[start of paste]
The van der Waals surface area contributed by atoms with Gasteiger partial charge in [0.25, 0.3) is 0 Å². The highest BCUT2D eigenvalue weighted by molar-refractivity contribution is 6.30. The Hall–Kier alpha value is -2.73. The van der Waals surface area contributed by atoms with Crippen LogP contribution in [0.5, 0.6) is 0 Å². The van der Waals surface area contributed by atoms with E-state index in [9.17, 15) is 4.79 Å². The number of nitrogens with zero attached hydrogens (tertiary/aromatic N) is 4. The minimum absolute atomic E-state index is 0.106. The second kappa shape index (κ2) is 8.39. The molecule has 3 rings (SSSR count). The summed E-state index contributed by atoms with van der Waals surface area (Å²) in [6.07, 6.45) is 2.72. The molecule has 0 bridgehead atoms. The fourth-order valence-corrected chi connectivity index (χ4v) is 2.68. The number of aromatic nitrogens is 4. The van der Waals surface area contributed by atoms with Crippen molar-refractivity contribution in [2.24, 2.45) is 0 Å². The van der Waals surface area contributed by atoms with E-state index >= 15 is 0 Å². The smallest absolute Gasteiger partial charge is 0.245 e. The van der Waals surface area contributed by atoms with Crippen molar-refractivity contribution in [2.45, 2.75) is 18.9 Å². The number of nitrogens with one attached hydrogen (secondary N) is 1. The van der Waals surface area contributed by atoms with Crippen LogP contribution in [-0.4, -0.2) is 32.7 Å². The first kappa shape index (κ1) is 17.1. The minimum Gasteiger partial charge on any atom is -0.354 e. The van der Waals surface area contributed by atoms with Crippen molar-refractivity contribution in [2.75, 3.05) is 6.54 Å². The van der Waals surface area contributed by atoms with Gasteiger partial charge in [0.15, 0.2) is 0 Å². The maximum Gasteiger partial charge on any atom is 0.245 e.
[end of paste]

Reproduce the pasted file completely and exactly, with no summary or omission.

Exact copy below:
The van der Waals surface area contributed by atoms with Gasteiger partial charge in [0.25, 0.3) is 0 Å². The highest BCUT2D eigenvalue weighted by molar-refractivity contribution is 6.30. The Hall–Kier alpha value is -2.73. The van der Waals surface area contributed by atoms with Crippen LogP contribution in [0.5, 0.6) is 0 Å². The van der Waals surface area contributed by atoms with E-state index in [9.17, 15) is 4.79 Å². The number of nitrogens with zero attached hydrogens (tertiary/aromatic N) is 4. The minimum absolute atomic E-state index is 0.106. The second kappa shape index (κ2) is 8.39. The molecule has 3 rings (SSSR count). The summed E-state index contributed by atoms with van der Waals surface area (Å²) in [6.07, 6.45) is 2.72. The molecule has 0 bridgehead atoms. The fourth-order valence-corrected chi connectivity index (χ4v) is 2.68. The number of aromatic nitrogens is 4. The van der Waals surface area contributed by atoms with Crippen molar-refractivity contribution in [2.24, 2.45) is 0 Å². The van der Waals surface area contributed by atoms with E-state index >= 15 is 0 Å². The smallest absolute Gasteiger partial charge is 0.245 e. The van der Waals surface area contributed by atoms with Crippen molar-refractivity contribution in [2.45, 2.75) is 18.9 Å². The number of nitrogens with one attached hydrogen (secondary N) is 1. The van der Waals surface area contributed by atoms with Crippen LogP contribution in [-0.4, -0.2) is 32.7 Å². The first kappa shape index (κ1) is 17.1. The minimum Gasteiger partial charge on any atom is -0.354 e. The van der Waals surface area contributed by atoms with Crippen molar-refractivity contribution in [2.75, 3.05) is 6.54 Å². The van der Waals surface area contributed by atoms with Gasteiger partial charge in [0.15, 0.2) is 0 Å². The maximum Gasteiger partial charge on any atom is 0.245 e.